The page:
This article and the one found here, are Bill Donohue’s response to critics of Pope Benedict XVI.

Ten years ago, Bill Keller, former executive editor of the New York Times, wrote an op-ed in the newspaper about me. He said I was a strong defender of Cardinal Joseph Ratzinger who, he accurately said, “used to be known as ‘God’s Rottweiler.’ Ratzinger is now Pope Benedict XVI, and Bill Donohue is the Rottweiler’s Rottweiler.”

Not sure whether Keller meant that as high praise or not, but I’ll take it.

Pope Emeritus Benedict XVI is back in the news, and it is not flattering. He is being accused of not taking action against four molesting priests when he was archbishop of Munich and Freising from 1977 to 1982. Benedict defends himself against these accusations.

The news comes after the publication in German of a 1,900-page independent audit of the Munich archdiocese between 1945 and 2019.

It is important to note that the investigation was not something that government authorities commissioned—it was done at the behest of the Church. No other institution in Germany, religious or secular, has ever asked a law firm to probe its record regarding sexual misconduct.

It is also important to note that attorney Martin Pusch, who is also an author of the report, cannot be certain that Benedict’s account is wrong. He explicitly said “we believe that this is not so (my italic).”

Of the four cases, two involve priests who were sanctioned by the courts but were permitted to do pastoral work. One was convicted in another country and was allowed to work in the archdiocese. Most of the media attention focuses on Peter Hullermann, a homosexual priest predator.

Regarding the Hullermann case, in his 82-page response to questions posed by the investigators, Benedict initially said he had no recollection of being at a 1980 meeting about the priest. He has since apologized for making a “mistake,” saying that an “editing error” inaccurately conveyed that he was not there. The files document that in this meeting, no decision to transfer Hullermann was made.

In 1979, Hullermann was accused of sexual abuse with a postpubescent boy in Essen. After he was convicted, he was transferred to Munich for therapy. After the therapy, he was transferred to another parish. Who made that decision? It wasn’t Benedict: it was Fr. Gerhard Gruber, the vicar general. Gruber admits that he, and he alone, was responsible, explaining that he never told Benedict (who was then known as Cardinal Ratzinger).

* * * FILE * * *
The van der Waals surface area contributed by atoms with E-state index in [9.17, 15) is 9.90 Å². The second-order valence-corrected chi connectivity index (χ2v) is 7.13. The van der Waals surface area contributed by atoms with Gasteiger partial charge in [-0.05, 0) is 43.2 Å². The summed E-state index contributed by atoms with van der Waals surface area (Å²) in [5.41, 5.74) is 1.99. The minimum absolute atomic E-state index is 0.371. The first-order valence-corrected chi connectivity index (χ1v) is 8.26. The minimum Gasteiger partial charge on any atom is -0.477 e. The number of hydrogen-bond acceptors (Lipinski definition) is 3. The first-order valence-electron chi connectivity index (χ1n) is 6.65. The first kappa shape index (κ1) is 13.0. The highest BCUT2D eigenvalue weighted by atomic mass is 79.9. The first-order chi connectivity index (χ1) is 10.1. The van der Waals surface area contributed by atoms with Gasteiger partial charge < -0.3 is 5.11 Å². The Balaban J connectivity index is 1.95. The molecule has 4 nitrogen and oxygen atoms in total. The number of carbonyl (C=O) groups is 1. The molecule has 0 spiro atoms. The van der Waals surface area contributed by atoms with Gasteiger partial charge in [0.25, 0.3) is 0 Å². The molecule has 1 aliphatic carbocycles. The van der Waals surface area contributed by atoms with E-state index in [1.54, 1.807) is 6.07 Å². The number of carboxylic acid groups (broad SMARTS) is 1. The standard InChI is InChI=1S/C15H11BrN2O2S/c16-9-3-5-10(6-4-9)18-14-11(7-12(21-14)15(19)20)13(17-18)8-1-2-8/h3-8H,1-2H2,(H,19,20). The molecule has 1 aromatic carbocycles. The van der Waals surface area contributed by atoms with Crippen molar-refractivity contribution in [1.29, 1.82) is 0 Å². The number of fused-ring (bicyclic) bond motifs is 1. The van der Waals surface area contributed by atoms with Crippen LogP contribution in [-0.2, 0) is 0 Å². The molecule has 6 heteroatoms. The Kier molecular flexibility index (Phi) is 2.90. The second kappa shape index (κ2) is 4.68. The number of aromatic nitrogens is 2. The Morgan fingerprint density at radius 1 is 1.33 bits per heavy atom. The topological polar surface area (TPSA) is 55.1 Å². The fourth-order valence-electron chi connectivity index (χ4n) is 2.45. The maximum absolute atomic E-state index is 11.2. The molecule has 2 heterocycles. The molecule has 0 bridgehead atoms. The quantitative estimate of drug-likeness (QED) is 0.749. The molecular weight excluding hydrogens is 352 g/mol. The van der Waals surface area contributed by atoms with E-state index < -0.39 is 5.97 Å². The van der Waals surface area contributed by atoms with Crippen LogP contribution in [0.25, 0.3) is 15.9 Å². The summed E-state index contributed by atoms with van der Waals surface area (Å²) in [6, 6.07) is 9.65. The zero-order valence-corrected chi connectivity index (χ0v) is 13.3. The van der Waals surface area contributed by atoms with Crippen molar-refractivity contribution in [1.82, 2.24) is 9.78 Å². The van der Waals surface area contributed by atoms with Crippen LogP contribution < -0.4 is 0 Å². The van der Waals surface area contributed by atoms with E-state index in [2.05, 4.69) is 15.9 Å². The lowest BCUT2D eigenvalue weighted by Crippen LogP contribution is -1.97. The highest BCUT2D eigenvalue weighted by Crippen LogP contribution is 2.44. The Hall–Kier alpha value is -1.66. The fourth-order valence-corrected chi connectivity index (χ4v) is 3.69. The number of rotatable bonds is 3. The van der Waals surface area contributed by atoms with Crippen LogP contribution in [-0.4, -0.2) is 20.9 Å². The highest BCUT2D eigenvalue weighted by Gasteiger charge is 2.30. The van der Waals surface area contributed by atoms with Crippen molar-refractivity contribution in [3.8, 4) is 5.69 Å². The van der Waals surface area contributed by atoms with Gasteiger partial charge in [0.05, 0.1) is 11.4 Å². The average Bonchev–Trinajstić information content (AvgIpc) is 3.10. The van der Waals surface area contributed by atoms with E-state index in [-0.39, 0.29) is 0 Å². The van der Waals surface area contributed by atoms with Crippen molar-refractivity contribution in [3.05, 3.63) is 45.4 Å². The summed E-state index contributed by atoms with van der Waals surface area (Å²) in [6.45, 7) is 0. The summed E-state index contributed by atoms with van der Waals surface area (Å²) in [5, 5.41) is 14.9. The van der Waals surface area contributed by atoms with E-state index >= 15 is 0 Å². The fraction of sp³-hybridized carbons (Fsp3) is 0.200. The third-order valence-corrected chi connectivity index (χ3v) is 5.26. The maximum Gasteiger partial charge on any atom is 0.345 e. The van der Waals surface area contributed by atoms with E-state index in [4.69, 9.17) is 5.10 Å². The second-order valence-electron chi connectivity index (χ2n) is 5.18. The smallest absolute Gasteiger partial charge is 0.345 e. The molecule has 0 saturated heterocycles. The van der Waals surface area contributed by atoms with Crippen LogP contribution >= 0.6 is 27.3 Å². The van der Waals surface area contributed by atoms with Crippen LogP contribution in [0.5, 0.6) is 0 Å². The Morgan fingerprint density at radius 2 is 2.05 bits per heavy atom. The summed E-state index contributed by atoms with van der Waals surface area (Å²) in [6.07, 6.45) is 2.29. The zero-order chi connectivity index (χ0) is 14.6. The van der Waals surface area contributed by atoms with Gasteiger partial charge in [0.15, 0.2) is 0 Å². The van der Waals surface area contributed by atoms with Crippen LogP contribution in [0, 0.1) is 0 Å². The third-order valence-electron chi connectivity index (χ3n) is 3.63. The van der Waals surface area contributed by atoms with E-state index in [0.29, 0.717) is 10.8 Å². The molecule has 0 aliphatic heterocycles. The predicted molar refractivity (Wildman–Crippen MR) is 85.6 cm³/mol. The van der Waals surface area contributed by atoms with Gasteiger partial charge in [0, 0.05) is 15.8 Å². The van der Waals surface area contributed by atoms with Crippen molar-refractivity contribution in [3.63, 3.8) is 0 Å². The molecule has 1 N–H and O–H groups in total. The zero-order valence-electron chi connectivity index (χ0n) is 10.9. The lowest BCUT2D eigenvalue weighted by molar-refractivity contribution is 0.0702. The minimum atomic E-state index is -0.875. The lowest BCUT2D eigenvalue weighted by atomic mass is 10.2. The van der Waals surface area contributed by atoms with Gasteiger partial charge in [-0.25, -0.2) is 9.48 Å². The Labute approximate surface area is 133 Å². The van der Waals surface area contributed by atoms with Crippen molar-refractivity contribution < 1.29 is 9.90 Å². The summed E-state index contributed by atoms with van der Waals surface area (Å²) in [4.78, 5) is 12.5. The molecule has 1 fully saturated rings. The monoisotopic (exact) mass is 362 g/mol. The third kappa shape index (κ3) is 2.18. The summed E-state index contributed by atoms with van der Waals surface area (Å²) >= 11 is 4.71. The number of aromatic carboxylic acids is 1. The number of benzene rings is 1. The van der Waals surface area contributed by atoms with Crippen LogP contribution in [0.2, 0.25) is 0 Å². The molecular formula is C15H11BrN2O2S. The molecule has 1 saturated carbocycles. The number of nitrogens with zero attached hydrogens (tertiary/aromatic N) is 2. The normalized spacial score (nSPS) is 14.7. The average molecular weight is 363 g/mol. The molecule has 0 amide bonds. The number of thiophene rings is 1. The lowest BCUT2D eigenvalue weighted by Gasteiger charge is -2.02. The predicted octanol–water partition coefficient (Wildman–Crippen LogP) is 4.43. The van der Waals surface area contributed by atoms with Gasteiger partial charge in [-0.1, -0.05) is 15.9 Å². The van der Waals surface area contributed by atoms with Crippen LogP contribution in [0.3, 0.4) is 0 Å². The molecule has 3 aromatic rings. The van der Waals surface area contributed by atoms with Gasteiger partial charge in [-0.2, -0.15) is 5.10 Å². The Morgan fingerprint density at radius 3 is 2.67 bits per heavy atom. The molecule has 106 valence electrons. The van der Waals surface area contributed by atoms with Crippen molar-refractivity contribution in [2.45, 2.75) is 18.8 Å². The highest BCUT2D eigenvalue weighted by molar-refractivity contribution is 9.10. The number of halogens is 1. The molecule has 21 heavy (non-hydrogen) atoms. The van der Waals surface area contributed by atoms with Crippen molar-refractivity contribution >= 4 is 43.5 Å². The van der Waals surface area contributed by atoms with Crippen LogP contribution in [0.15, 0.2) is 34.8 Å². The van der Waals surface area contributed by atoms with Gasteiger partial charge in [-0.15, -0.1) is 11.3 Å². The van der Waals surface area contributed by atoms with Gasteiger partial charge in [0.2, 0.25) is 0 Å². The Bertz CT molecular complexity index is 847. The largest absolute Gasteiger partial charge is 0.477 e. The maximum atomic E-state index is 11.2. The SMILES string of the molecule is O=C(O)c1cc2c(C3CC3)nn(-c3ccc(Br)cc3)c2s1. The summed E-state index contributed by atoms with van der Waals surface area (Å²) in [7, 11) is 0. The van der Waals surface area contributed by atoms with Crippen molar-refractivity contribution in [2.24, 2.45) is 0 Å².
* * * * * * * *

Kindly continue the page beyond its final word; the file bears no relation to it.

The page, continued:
So what is the problem here? Benedict, we know, approved the transfer, but that’s about it. We know that his office “was copied on a memo” about Gruber’s decision, but even the New York Times in 2010 admitted that such memos were routine and “unlikely to have landed on the archbishop’s desk.”

Ratzinger left the archdiocese in February 1982 to head the Congregation for the Doctrine of the Faith. In August of 1982, Hullermann was reassigned to Grafting and in 1986 he was convicted of sexually abusing boys while he was there. Benedict was long gone.

If Benedict is guilty of anything, from what we know so far, it is that he did not always act like the “Rottweiler” he is accused of being. When he learned of a priest who was an exhibitionist, but who never physically abused anyone, he did not treat him the way he should have. He should have seen this as a red flag—normal men don’t act that way.

In all the news stories on this issue, never once do therapists come in for criticism. Yet they played a big role in persuading elites in every sector of society of their powers to transform miscreants, especially in the latter part of the 20th century. There was no one they could not “fix,” or so they thought. Their role was pivotal in the decision of elites, including bishops, not to crack the whip.

The Germans have also been duped by charlatan therapists. In 2020, Germany showed how “progressive” it is when it announced that convicted sex offenders would be allowed to visit prostitutes in brothels as part of their “treatment.”

It should also be known that Germany does not have a mandatory reporting law governing the sexual abuse of minors.

Bild is Germany’s biggest tabloid. It is known for running articles that questioned whether Benedict covered up sex crimes. Three months ago its editor, Julian Reichelt, had to step down after allegations that the publisher tried to cover up the findings of an investigation into his sexual misconduct and bullying.

For the record, no one in the Church has done more to stem clergy sexual abuse than Benedict. It was he who took the initiative to issue a document barring men with “deep-seated homosexual tendencies” from entering the priesthood. He was hated by “progressives” long before this, but this decision made him their biggest enemy.

In the first year of his pontificate, Benedict removed the notorious serial molester, Fr. Marcial Maciel Delgollado, founder of the Legionaries of Christ, from ministry. Significantly, he defrocked some 800 molesting priests from 2005 to 2013.

This is hardly the first time that Benedict has been treated unfairly. He is the scourge of the left, both in and out of the Catholic Church.

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